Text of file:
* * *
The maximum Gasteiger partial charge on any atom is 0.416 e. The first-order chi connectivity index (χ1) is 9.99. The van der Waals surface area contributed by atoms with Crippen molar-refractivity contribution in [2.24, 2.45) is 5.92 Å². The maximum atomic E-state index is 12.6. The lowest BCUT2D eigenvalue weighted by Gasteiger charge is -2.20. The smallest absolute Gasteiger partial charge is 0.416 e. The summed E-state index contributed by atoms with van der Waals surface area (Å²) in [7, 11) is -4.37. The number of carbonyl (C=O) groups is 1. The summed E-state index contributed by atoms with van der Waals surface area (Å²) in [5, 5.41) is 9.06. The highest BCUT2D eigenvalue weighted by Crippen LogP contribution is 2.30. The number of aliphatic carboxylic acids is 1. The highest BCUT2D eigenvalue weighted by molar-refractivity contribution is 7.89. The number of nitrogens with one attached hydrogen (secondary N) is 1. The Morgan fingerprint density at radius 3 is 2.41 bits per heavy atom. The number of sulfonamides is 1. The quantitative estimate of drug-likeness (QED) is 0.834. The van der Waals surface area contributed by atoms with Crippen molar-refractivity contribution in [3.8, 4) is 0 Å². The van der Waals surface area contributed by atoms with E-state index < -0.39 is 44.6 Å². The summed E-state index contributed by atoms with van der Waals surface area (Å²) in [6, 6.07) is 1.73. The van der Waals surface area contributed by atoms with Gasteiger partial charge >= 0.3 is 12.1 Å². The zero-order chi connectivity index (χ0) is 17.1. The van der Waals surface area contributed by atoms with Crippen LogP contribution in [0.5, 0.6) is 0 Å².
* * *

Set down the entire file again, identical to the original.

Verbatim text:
The maximum Gasteiger partial charge on any atom is 0.416 e. The first-order chi connectivity index (χ1) is 9.99. The van der Waals surface area contributed by atoms with Crippen molar-refractivity contribution in [2.24, 2.45) is 5.92 Å². The maximum atomic E-state index is 12.6. The lowest BCUT2D eigenvalue weighted by Gasteiger charge is -2.20. The smallest absolute Gasteiger partial charge is 0.416 e. The summed E-state index contributed by atoms with van der Waals surface area (Å²) in [7, 11) is -4.37. The number of carbonyl (C=O) groups is 1. The summed E-state index contributed by atoms with van der Waals surface area (Å²) in [5, 5.41) is 9.06. The highest BCUT2D eigenvalue weighted by Crippen LogP contribution is 2.30. The number of aliphatic carboxylic acids is 1. The highest BCUT2D eigenvalue weighted by molar-refractivity contribution is 7.89. The number of nitrogens with one attached hydrogen (secondary N) is 1. The Morgan fingerprint density at radius 3 is 2.41 bits per heavy atom. The number of sulfonamides is 1. The quantitative estimate of drug-likeness (QED) is 0.834. The van der Waals surface area contributed by atoms with Crippen molar-refractivity contribution in [3.8, 4) is 0 Å². The van der Waals surface area contributed by atoms with E-state index < -0.39 is 44.6 Å². The summed E-state index contributed by atoms with van der Waals surface area (Å²) in [6, 6.07) is 1.73. The van der Waals surface area contributed by atoms with Gasteiger partial charge >= 0.3 is 12.1 Å². The zero-order chi connectivity index (χ0) is 17.1. The van der Waals surface area contributed by atoms with Crippen LogP contribution in [0.5, 0.6) is 0 Å².